It remains one of the final sporting frontiers for the United
States to conquer although they reached the semi-finals in 1930 and
caused one of soccer's greatest upsets when they beat England the
last time that the World Cup was held in Brazil in 1950.
Since that inaugural event they have reached the quarter-finals just
once, in 2002, although this will be the United States' seventh
successive appearance in the finals, a consistent run bettered only
by Brazil, Italy, Argentina, Germany, Spain and South Korea.
They face a tough challenge going far in Brazil after being drawn in
Group G with Germany, Portugal and Ghana although head coach Juergen
Klinsmann is adamant his side has every chance of reaching the round
"I'm not worried at all. I'll just take it the way it is and we're
going to prepare the best way and we're going to be well prepared
for the World Cup," Klinsmann said.
"We'll build up confidence and believe that we can get good results
to get into the next round.
"We're excited about this, big time. That's where you want to be in
a World Cup. It's a difficult draw but we'll find a way to go
STRENGTH IN DEPTH
The U.S. have a solid team with a lot of depth in the midfield and
an experienced coach who knows what it takes to win the sport's
The main strength of the team is their central midfield,
particularly Michael Bradley and Jermaine Jones, who provide the
steel and overall focus to dominate the centre of the park.
The U.S. have surpassed Mexico as CONCACAF's best team after
dominating the qualifying tournament. In the final round of
qualifying, the Americans won seven and drew one of their 10
matches, scoring 15 goals and conceding eight.
They have also recorded confidence-boosting victories against
European opposition since Klinsmann took over in 2011, including
Germany, Italy and world champions Spain.
"I look at things always from a positive side. We have a young team,
a team that is growing. We've built a lot over the past two years,"
"We've had the most successful year in our history in 2013, so we've
built the confidence and the belief that we can deal with those
"We're going to take it one game at a time, starting with Ghana who
gave us some issues in the recent World Cups. If we start off there
well, then it builds even more confidence for the next two big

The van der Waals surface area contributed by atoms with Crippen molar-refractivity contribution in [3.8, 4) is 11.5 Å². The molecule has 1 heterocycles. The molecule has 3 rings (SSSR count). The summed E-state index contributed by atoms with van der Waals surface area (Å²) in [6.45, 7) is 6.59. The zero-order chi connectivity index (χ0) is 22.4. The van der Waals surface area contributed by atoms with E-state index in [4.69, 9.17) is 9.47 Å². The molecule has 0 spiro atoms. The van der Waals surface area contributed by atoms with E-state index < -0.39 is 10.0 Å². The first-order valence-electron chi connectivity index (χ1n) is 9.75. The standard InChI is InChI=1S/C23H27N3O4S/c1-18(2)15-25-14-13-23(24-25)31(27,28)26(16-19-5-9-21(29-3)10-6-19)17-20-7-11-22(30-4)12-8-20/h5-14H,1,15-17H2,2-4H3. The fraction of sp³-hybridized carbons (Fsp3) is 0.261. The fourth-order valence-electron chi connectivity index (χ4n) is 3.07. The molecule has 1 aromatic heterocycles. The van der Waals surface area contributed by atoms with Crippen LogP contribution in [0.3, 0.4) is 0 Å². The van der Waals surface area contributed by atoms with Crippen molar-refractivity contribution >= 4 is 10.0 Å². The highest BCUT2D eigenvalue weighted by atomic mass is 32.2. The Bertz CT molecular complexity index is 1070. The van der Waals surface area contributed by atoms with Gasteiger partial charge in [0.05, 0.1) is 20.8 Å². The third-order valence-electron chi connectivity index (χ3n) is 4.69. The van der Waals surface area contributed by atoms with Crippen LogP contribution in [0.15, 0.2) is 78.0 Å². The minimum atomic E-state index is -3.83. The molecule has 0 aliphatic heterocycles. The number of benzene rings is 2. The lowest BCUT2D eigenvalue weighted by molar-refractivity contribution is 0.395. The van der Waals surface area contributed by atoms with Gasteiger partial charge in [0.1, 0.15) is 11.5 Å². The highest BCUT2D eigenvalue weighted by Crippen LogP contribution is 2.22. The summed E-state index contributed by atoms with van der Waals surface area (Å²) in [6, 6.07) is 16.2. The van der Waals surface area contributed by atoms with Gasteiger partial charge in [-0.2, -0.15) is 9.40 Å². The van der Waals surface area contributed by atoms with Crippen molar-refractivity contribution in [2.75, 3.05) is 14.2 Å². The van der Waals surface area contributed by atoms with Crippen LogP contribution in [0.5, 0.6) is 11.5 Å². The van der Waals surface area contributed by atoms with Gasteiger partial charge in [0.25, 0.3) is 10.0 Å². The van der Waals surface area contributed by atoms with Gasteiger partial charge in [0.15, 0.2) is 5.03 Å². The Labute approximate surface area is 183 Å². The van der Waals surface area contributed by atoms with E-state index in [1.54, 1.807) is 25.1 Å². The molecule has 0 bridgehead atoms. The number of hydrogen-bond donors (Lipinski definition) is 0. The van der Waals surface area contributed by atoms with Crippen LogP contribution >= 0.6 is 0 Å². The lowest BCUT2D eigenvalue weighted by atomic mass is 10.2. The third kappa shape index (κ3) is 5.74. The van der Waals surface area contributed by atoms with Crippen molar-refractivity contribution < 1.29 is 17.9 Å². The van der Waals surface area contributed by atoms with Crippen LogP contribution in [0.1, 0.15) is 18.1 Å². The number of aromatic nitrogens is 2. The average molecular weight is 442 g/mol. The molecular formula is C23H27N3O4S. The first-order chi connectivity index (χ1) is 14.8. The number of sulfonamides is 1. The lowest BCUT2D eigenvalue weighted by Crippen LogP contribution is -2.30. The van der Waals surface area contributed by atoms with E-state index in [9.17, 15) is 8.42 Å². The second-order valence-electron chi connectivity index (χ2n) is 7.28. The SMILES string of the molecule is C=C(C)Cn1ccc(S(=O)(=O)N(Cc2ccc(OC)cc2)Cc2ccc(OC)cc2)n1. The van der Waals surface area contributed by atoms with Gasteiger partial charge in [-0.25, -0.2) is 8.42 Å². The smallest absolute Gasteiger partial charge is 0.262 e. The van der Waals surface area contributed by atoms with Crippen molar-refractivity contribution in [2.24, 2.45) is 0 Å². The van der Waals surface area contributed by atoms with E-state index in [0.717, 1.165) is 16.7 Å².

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Defence remains a weakness and Klinsmann has not yet settled on his
best unit. He has opted for Omar Gonzalez and Matt Besler as his
central defensive pairing but there are question marks when they are
up against top strikers.
If the U.S. succeed at the World Cup it will almost certainly be
because Bradley and Jones dominate the midfield and Jozy Altidore,
Clint Dempsey and Landon Donovan find their scoring boots.
If they flop, it is likely to be because their defense has not held
"We're not underdogs. All 32 nations in the World Cup are big
names," Klinsmann said.
That is exactly what the United States did on the afternoon of June
29, 1950, in Belo Horizonte when they defeated England 1-0.
Hundreds of thousands of words have been written about that match,
attempting to explain how an England team with some of its greatest
players, like Tom Finney, Stan Mortensen, Billy Wright, Wilf Mannion — but not Stanley Matthews — lost to the States, a disparate band
made up of all kinds of nationalities.
The only goal was scored by the Haitian-born Joe Gaettjens who later
disappeared in the dark days of the Papa Doc regime in his homeland
and was never seen alive again.
With both England and the U.S. in this summer's tournament, Belo
Horizonte officials had been hoping they would be drawn together for
a re-match in their city, but the draw was unkind to them.
Instead the U.S. will try and create some new legends of their own
in Natal, Manaus and Recife where Klinsmann faces his compatriots in
the last of their group games.
If his men can do to the Germans what the 1950 Americans did to
England, who would predict how far the U.S. can go?
(Editing by Sudipto Ganguly and Mike Collett)
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